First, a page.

Just when it looked like a budding young star was about to win the Cambia Portland Classic, another budding young star stole the title.
Australia’s Hannah Green, fresh off her first LPGA victory in June, made a clutch eight-foot par putt on the 18th hole at Columbia Edgewater Country Club to cap a Sunday 67 and win by one stroke, keeping Yealimi Noh from becoming the third Monday qualifier ever to win on the LPGA Tour.
On a weekend when the marquis tennis match at U.S. Open was between a 15-year-old and 21-year-old (Coco Gauff and Naomi Osaka), it seemed fitting that the biggest story in women’s golf involved 18-year-old who has no status on the LPGA Tour. Noh, a California native who was the U.S. Girls’ Junior champ a year ago, started the final round in Portland with a three-shot lead over Green, a [surprise winner two months ago at the KPMG Women’s PGA Championship] (https://www.golfdigest.com/story/hannah-green-made-the-improbable-possible-winning-the-kpmg-womens-pga-championship). This was the second time Noh has Monday qualified for an LPGA this year and ended up in the final group on Sunday, the first coming in June at the Thornberry Creek LPGA Classic.
Yet Noh’s ball-striking on Sunday was clearly not at the level it had been throughout the first three rounds of the tournament. On Saturday, she hit 16 greens in regulation; come Sunday, she only found 11. Without the long game working, Noh had to rely on a new putter she put in her bag just two weeks ago. For a while, it worked. Noh made important up and downs to save par at 11 and 12, and again at 13, that time for birdie.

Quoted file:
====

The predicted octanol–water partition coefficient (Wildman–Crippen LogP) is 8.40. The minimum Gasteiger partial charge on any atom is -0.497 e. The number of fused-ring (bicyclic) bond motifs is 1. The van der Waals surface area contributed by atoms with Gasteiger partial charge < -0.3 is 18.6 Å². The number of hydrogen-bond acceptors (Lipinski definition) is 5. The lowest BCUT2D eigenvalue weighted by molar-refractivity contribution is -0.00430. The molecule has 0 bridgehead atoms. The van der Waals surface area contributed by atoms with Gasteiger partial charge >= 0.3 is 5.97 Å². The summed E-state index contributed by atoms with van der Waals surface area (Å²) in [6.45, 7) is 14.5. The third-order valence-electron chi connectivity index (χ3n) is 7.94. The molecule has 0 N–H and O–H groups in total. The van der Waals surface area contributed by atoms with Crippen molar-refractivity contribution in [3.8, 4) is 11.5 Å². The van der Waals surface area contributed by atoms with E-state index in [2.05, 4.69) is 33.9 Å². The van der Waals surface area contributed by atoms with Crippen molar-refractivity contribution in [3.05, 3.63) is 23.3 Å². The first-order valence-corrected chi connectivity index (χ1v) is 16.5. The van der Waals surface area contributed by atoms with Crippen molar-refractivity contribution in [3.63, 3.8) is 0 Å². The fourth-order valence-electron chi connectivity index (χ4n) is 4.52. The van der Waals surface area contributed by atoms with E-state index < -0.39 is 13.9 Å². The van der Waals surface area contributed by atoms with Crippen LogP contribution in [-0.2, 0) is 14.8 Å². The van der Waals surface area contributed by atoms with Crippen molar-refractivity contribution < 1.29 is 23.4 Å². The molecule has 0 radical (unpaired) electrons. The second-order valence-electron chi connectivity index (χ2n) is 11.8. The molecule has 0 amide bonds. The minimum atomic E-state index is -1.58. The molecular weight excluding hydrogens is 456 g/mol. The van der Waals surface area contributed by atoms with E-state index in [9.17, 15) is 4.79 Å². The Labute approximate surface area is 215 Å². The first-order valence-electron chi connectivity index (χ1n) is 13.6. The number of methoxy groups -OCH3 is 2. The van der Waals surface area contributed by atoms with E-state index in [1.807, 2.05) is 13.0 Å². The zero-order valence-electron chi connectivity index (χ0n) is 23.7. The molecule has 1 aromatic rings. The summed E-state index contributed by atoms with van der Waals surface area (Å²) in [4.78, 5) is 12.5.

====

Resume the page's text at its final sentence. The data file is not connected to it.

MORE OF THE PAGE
Playing alongside Noh, Green displayed her usual steady brand of golf: No big errors, and if anything, she was putting herself in positions to make more birdies than she was converting. It was the same fairways and greens golf that won the Aussie her first LPGA event at Hazeltine National.
Unfortunately for Noh, her putting started to fade. She made bogey at 16 and then made par while Green made birdie on 17 to fall into a tie at 21 under.
Noh’s drive on the home hole went into a fairway bunker and her approach went long, coming to rest up against the grand stand behind the green. The difficult chip went long, and the par putt missed the hole. Green was able to two-putt for the win.
“I played a lot better today than I did yesterday, but I knew that I had to stay patient,” Green said. “Yealimi made some putts early in the round and unfortunately you don’t usually hole them the whole entire day.”
For Green, the win is validating, proof that her triumph at Hazeltine National was no fluke. For Noh, the second-place finish while initially painful, should ultimately be encouraging. Yes, the win would have meant Noh had LPGA Tour status for either the rest of 2019 or all of 2020 (her choice). It was what could have been a life-changing moment, and she knew it. But it’s encouraging because though it was a life-changing moment, it wasn’t a once-in-a-lifetime moment. Noh has proven capable of creating multiple life-changing moments. If she can place herself in the final group of an LPGA event twice, she should head into Q-Series (the re-worked LPGA Q-School) with a lot of confidence.
She’s already proven she’s essentially tour-ready. And she knows it.
“After playing a couple events, kind of used to or kind of know what’s going on at the events here,” Noh said. “I’m really excited for next year. Hopefully I can win next year.”